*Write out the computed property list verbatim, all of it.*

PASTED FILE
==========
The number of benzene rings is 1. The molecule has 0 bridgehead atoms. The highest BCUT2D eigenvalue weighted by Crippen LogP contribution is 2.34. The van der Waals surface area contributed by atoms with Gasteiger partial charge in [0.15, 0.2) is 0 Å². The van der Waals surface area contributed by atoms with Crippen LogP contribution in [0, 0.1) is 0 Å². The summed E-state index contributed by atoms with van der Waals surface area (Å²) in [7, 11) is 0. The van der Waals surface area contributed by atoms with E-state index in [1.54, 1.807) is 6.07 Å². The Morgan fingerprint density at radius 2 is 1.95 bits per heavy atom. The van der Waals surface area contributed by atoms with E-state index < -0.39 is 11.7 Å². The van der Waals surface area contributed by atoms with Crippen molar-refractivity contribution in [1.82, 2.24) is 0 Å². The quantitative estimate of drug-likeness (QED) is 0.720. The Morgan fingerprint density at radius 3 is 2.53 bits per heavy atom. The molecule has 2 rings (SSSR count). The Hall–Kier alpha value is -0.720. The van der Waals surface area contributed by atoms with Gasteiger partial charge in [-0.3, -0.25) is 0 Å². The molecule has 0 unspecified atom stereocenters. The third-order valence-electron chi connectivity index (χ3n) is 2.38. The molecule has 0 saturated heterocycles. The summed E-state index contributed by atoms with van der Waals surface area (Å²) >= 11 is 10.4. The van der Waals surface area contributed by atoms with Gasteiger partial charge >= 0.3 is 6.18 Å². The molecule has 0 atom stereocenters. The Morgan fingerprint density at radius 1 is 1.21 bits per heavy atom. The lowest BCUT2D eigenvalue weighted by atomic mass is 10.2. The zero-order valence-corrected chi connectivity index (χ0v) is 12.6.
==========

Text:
The number of benzene rings is 1. The molecule has 0 bridgehead atoms. The highest BCUT2D eigenvalue weighted by Crippen LogP contribution is 2.34. The van der Waals surface area contributed by atoms with Gasteiger partial charge in [0.15, 0.2) is 0 Å². The van der Waals surface area contributed by atoms with Crippen LogP contribution in [0, 0.1) is 0 Å². The summed E-state index contributed by atoms with van der Waals surface area (Å²) in [7, 11) is 0. The van der Waals surface area contributed by atoms with E-state index in [1.54, 1.807) is 6.07 Å². The Morgan fingerprint density at radius 2 is 1.95 bits per heavy atom. The van der Waals surface area contributed by atoms with E-state index < -0.39 is 11.7 Å². The van der Waals surface area contributed by atoms with Crippen molar-refractivity contribution in [1.82, 2.24) is 0 Å². The quantitative estimate of drug-likeness (QED) is 0.720. The Morgan fingerprint density at radius 3 is 2.53 bits per heavy atom. The molecule has 2 rings (SSSR count). The Hall–Kier alpha value is -0.720. The van der Waals surface area contributed by atoms with Gasteiger partial charge in [-0.3, -0.25) is 0 Å². The molecule has 0 unspecified atom stereocenters. The third-order valence-electron chi connectivity index (χ3n) is 2.38. The molecule has 0 saturated heterocycles. The summed E-state index contributed by atoms with van der Waals surface area (Å²) >= 11 is 10.4. The van der Waals surface area contributed by atoms with Gasteiger partial charge >= 0.3 is 6.18 Å². The molecule has 0 atom stereocenters. The Morgan fingerprint density at radius 1 is 1.21 bits per heavy atom. The lowest BCUT2D eigenvalue weighted by atomic mass is 10.2. The zero-order valence-corrected chi connectivity index (χ0v) is 12.6.